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Jon Jones: Will His Injured Thumb Allow for Cooler Heads To Prevail?

LAS VEGAS, NV - DECEMBER 01:  Mixed martial artist Jon Jones arrives at the third annual Fighters Only World Mixed Martial Arts Awards 2010 at the Palms Casino Resort December 1, 2010 in Las Vegas, Nevada.  (Photo by Ethan Miller/Getty Images)
Ethan Miller/Getty Images
Anthony BrancatoCorrespondent IApril 27, 2011

An old joke states that if you don't like the weather in England, wait five minutes.

The same goes for the "weather" in the UFC light-heavyweight division.

That was quite a storm that was apparently brewing between the newly-crowned champion of that weight class, Jon Jones, and former title-holder and now former teammate Rashad Evans.

But that storm abruptly blew out to sea with the announcement that Jones tore a ligament in his thumb during his smashing victory over Mauricio "Shogun" Rua at UFC 128, and will now have surgery on the thumb, sidelining him indefinitely and putting his first title defense against Evans on hold.

Evans, for his part, has left Greg Jackson's Albuquerque-based camp, and sort of set up his own headquarters at Imperial Athletics in Boca Raton, Florida.

But could this separation turn out to be temporary?

Remember that Diego Sanchez, who like Evans was an early season winner on The Ultimate Fighter, also left Jackson's, only to be welcomed back later; and not only that, but the two disputes bear a great deal of similarity to one another, with Sanchez seeing himself at loggerheads with UFC welterweight champion Georges St-Pierre, echoing Evans' contretemps with Jones.

Worse yet, Sanchez's mother actually thrust herself into the middle of it, where, by contrast, Evans' mother has urged conciliation on his part.

Evans should, and almost certainly will, stay put at Imperial at least until his fight against Phil Davis at UFC 133 on August 6 in Philadelphia. Clearly he owes them that much.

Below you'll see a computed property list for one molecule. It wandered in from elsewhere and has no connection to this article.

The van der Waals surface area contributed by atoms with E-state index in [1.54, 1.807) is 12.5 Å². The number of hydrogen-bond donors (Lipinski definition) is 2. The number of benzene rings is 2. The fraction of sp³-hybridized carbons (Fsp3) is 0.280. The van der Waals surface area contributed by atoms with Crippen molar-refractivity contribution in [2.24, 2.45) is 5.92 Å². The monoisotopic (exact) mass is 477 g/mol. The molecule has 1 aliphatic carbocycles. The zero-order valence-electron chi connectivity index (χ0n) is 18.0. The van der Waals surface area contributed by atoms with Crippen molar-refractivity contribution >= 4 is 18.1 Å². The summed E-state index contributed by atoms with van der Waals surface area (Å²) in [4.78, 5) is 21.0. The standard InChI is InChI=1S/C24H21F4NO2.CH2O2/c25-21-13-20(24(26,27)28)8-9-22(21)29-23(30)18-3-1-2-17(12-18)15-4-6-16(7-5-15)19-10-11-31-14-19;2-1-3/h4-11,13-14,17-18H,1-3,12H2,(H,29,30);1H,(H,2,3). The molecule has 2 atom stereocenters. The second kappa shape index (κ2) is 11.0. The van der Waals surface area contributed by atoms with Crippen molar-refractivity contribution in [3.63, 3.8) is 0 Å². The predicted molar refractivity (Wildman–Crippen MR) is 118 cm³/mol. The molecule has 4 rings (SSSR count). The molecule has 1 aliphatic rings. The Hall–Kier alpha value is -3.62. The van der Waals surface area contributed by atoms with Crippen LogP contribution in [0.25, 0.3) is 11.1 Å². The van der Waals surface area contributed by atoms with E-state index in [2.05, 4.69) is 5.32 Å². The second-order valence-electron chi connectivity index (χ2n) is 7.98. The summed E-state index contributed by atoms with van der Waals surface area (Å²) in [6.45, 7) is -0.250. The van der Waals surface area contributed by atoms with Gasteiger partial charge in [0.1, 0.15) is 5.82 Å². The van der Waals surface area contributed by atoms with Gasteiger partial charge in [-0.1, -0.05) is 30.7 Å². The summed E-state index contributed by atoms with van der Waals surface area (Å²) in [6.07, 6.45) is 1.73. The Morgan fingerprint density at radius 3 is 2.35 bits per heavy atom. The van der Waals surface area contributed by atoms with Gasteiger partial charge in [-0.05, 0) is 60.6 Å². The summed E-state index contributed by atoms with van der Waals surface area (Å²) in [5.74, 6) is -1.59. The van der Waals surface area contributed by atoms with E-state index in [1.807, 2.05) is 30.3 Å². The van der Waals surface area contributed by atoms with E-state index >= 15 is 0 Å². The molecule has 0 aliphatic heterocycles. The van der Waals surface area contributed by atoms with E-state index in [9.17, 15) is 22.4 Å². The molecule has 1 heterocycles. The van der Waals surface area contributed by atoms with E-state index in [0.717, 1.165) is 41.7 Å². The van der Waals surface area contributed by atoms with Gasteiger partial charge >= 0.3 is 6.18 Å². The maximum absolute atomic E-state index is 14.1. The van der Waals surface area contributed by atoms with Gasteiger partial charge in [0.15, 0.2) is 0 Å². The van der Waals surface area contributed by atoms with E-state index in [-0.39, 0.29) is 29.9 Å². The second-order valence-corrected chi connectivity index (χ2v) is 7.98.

But what if he loses either that fight or the title bout vs. Jones that would logically follow should he win, quite possibly on the New Year's Eve card in Las Vegas the UFC always puts on?

In either case, Evans may very well move down to middleweight, a weight class to which many if not most see him as ideally suited, rendering his rivalry with Jones inoperative; and Greg Jackson has gone on record as stating that his door will always be open to Evans' return.

But what if the corresponding scenario were to arise again, this time involving Evans and rising UFC middleweight Brian Stann?

The unfortunate experience between Evans and Jones would serve as a blueprint—of how not to handle it if it did.

An intriguing possibility is that Jackson could merely take over the Boca Raton operation, turning it into a satellite camp in the same vein as Grudge Training Center in Colorado — with Mike Van Arsdale, who has accompanied Evans to Florida, as its head coach.

Evans and Jackson have been together far too long for a simple misunderstanding like this to destroy what has been such a successful and mutually beneficial relationship.

So come on, guys—do the right thing. 

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